Confess, an installation by Trina McKillen, an invitation to transformation.
I could hear the audience gasp with surprise on the Opening Night of Confess at LMU’s Laband Gallery when I pointed to a Church document most did not know existed. The pastoral letter To Artists, promulgated on Easter Sunday of 1999 and authored by Pope John Paul II is truly exceptional. The document marks the first time a Pontiff (who is also an artist) reaches out to the artists of the world to encourage them in their craft. In the letter, John Paul II also speaks to the global community inviting us to take art very seriously because “humanity in every age, and even today, looks to works of art to shed light upon its path and its destiny” (TA 14).
The darkness that envelops the Catholic Church at this moment in history, where the exploitation and victimization of children at the hands of clergy has finally been exposed, desperately needs the type of artists John Paul II envisioned. In this, Trina McKillen’s work in Confess is fulfilling a vital role for the entire community. As John Paul II points out, “even when they explore the darkest depths of the soul or the most unsettling aspects of evil, artists give voice in a way to the universal desire for redemption” (TA 10).
To step into this space, where evil is denounced and conversion is announced, is not easy. Following the example of the Hebrew prophets, the artist calls their community to account before God, and does so out of love for them and full of hope for transformation. How do we engage art that is so theologically complex and such a sign of the living reality that is the Church as Confess? Well, we must cultivate tools to aid us with the encounter. Consequently, what I offer here is a brief guide, which I hope will allow visitors to the exhibition to have a rich experience of this work.
First tool, a travel map.
I suggest the exhibition be visited in a particular sequence that mirrors the movements of our human heart and echoes Catholic church spaces, which McKillen is reclaiming.
Begin at the sacristy, where you will be surrounded. Spend time there, as you can almost hear the noise and bustle of children, or maybe all you encounter is a wounding silence.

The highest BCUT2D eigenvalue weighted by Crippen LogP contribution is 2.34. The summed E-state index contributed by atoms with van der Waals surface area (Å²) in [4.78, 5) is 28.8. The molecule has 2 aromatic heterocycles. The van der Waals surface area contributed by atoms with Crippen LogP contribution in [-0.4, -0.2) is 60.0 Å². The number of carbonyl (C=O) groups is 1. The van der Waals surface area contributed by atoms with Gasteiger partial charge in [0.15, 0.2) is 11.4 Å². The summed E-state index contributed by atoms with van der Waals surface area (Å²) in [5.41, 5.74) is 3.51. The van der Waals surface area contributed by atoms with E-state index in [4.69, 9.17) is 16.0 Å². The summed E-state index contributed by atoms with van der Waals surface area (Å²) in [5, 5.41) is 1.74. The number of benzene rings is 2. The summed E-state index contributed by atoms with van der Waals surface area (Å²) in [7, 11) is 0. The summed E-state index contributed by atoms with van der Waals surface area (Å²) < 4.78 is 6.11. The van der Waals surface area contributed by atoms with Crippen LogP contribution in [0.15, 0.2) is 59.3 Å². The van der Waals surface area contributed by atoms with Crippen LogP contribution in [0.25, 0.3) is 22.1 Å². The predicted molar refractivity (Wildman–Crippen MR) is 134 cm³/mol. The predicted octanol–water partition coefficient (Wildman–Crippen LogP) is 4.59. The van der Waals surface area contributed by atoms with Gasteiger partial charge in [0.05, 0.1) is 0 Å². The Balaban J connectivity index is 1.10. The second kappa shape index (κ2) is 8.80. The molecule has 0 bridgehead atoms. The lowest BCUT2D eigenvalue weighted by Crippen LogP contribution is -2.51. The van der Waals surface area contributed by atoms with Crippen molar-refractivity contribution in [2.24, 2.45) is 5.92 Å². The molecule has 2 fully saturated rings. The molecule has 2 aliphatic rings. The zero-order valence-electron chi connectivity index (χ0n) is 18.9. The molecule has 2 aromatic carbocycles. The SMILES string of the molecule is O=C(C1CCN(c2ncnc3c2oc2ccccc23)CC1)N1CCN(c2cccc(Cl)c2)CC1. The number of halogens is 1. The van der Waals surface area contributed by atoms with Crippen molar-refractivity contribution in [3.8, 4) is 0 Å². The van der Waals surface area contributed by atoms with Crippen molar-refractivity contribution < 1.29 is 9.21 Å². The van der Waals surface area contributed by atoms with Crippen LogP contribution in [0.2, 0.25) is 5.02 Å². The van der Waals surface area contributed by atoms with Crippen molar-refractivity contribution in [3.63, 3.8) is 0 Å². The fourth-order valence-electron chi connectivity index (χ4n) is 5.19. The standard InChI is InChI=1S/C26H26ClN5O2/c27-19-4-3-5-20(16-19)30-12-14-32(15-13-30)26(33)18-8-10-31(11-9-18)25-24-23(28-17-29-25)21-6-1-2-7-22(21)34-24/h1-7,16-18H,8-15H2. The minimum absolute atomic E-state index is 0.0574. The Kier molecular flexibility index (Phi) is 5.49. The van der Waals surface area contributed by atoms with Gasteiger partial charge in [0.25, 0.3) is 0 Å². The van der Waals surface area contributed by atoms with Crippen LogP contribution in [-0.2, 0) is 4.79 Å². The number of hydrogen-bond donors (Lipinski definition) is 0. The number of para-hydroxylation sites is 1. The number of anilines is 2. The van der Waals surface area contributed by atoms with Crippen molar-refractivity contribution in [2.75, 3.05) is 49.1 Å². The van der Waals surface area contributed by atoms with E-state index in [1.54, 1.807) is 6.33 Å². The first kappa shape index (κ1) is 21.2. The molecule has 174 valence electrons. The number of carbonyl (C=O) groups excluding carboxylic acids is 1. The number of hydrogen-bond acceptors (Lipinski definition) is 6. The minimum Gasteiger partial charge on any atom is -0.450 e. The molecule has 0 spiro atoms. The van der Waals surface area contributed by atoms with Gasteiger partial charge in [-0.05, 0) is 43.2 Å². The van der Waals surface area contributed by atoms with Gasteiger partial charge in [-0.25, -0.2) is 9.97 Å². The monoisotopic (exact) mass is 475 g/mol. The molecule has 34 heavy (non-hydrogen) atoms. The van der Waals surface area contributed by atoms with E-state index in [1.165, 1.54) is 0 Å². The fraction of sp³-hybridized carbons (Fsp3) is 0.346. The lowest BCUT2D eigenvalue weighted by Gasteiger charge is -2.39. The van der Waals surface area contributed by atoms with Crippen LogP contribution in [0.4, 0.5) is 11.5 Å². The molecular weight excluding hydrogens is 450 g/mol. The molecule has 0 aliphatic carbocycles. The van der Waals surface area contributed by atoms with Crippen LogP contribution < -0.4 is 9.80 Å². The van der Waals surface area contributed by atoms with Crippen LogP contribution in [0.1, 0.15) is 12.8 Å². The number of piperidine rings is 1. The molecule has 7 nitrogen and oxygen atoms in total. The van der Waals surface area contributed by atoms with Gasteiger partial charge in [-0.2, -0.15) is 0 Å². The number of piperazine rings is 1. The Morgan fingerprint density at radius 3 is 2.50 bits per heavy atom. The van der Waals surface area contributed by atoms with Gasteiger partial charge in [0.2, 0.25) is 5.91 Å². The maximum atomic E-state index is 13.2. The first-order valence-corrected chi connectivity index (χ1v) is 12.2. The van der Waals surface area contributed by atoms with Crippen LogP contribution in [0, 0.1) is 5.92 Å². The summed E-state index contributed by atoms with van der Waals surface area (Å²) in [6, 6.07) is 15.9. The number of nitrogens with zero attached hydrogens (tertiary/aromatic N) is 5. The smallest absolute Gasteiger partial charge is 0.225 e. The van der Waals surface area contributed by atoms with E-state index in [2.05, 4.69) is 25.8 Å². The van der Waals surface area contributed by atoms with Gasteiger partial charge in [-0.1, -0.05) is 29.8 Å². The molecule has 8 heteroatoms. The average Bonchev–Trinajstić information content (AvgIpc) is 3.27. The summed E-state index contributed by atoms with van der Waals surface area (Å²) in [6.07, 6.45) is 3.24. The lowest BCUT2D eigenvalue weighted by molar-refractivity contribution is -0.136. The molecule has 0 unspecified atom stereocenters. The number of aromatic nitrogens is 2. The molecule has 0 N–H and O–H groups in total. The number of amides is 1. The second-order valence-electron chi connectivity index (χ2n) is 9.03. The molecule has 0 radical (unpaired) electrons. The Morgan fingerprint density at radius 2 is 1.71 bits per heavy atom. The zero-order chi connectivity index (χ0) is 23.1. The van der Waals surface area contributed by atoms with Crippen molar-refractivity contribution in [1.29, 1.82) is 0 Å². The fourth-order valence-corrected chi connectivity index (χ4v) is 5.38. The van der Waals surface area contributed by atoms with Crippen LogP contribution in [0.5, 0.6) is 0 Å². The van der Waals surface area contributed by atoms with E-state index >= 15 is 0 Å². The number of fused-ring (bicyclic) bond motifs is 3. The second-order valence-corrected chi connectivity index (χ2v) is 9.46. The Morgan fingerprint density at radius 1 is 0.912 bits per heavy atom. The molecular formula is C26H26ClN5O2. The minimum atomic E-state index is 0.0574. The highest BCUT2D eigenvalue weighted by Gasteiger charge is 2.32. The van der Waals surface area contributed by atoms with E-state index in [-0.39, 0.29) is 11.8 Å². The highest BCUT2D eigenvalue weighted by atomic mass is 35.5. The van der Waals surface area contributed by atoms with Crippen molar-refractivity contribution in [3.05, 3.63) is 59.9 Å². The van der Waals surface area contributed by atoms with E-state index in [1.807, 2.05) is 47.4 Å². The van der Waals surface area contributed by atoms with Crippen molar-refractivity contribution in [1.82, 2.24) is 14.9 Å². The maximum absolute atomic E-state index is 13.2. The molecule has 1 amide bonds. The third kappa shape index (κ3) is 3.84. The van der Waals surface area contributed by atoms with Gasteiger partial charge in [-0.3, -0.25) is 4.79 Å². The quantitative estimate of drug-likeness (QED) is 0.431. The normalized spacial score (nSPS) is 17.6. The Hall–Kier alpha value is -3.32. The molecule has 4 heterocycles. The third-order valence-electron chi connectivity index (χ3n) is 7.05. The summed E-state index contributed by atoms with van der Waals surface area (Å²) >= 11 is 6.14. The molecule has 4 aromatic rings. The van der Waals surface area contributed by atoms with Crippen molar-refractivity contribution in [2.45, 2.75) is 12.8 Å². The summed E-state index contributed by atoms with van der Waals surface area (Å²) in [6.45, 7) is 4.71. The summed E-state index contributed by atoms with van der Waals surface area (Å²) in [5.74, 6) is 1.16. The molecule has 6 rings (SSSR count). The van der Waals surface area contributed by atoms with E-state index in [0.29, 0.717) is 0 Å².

Turn around and discover the confessional, circle it, notice the multiple perspectives, read the intricacy of its symbols, allow your heart to open and then to break and to grieve.
Enter the small door into the darkened side chapel, where votives and Stations of the Cross, imagined together as small and comforting, allow you to feel the transcendence of a community defying time. You are now in a place of remembrance where each of our small stories can become part of a transformed big and cosmic story.
Second tool, the hard work this art is doing.
Notice how this art is passing along a religious tradition in all its specificity. This is Catholicism, rich in imagination, opulent in reds and laces and candlelight. Notice the universality of the symbols for the global Church, and feel the tenderness of an artist who as a child understood the Church as “mother” and “refuge.” (Tina McKillen Conversation with the Artist). Figure #1 Detail – The Lamb.
Then be brought into the painful confrontation of how this art is wrestling with the Catholic tradition. Catholicism has come alive here in history in an incandescent way that burns into us. The symbols have been re-imagined to accuse, to demand contrition, to offer endless prayers. The roles have been subverted, and the Church’s leadership is denounced for failing to announce and nurture the Kingdom of God. Figure #2 Detail – McKillen’s notes and sketches.
Finally feel as if you want to kneel, to cry, to pray, to scream, to protest, to be part of a community whose resolute will is to transform a painful reality and grow in hope. The art has now reached its highest calling, it has made possible an experience of awe and wonder for you. It will not leave your memory, it will call you back again and again to contemplate grieving and healing, denouncing and announcing, desolation and hope. Figure #3 – Doorway to the Stations of Hope.
Art is gift, it is generosity and relationship, it interprets our world with us and our hearts to us. The fact that art is made at all is a sign of hope. May your time with Confess be very fruitful. It belongs to the world now.
Dr. Cecilia Gonzalez-Andrieu (left) and Trina McKillen (right)
On view at the Laband Art Gallery, Loyola Marymount University through March 23, 2019.
More information- Laband Gallery
Cecilia González-Andrieu, PhD.
Associate Professor of Theology and Theological Aesthetics
Loyola Marymount University
Author of Bridge to Wonder: Art as a Gospel of Beauty
Contributing Writer America Magazine: The Jesuit Review